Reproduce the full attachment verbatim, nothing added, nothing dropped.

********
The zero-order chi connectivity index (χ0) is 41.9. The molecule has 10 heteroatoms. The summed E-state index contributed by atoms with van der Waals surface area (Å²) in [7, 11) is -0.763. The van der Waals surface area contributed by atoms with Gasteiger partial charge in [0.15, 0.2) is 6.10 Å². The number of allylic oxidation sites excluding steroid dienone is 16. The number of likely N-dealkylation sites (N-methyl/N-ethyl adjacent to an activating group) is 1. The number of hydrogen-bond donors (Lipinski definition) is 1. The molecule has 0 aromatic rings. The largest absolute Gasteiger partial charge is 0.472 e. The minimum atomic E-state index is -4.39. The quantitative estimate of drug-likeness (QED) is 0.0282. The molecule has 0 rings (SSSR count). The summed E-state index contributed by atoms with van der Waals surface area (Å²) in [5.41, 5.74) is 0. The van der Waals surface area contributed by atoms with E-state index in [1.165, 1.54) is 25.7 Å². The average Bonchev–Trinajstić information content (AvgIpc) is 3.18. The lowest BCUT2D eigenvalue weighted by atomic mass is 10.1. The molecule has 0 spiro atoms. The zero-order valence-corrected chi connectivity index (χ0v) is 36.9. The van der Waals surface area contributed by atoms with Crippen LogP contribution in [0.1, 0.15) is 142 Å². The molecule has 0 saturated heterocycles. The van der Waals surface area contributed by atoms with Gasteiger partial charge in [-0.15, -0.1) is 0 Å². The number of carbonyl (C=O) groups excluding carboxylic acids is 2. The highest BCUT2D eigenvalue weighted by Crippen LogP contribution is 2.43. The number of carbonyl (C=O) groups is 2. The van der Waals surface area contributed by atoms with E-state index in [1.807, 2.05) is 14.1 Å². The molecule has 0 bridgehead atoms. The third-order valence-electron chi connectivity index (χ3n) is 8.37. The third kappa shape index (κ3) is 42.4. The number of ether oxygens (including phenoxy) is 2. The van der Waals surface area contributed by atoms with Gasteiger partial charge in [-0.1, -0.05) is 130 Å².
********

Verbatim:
The zero-order chi connectivity index (χ0) is 41.9. The molecule has 10 heteroatoms. The summed E-state index contributed by atoms with van der Waals surface area (Å²) in [7, 11) is -0.763. The van der Waals surface area contributed by atoms with Gasteiger partial charge in [0.15, 0.2) is 6.10 Å². The number of allylic oxidation sites excluding steroid dienone is 16. The number of likely N-dealkylation sites (N-methyl/N-ethyl adjacent to an activating group) is 1. The number of hydrogen-bond donors (Lipinski definition) is 1. The molecule has 0 aromatic rings. The largest absolute Gasteiger partial charge is 0.472 e. The minimum atomic E-state index is -4.39. The quantitative estimate of drug-likeness (QED) is 0.0282. The molecule has 0 rings (SSSR count). The summed E-state index contributed by atoms with van der Waals surface area (Å²) in [5.41, 5.74) is 0. The van der Waals surface area contributed by atoms with E-state index in [1.165, 1.54) is 25.7 Å². The average Bonchev–Trinajstić information content (AvgIpc) is 3.18. The lowest BCUT2D eigenvalue weighted by atomic mass is 10.1. The molecule has 0 spiro atoms. The zero-order valence-corrected chi connectivity index (χ0v) is 36.9. The van der Waals surface area contributed by atoms with Crippen LogP contribution in [0.1, 0.15) is 142 Å². The molecule has 0 saturated heterocycles. The van der Waals surface area contributed by atoms with Gasteiger partial charge in [-0.15, -0.1) is 0 Å². The number of carbonyl (C=O) groups excluding carboxylic acids is 2. The highest BCUT2D eigenvalue weighted by Crippen LogP contribution is 2.43. The number of carbonyl (C=O) groups is 2. The van der Waals surface area contributed by atoms with E-state index in [1.807, 2.05) is 14.1 Å². The molecule has 0 bridgehead atoms. The third-order valence-electron chi connectivity index (χ3n) is 8.37. The third kappa shape index (κ3) is 42.4. The number of ether oxygens (including phenoxy) is 2. The van der Waals surface area contributed by atoms with Gasteiger partial charge in [-0.1, -0.05) is 130 Å².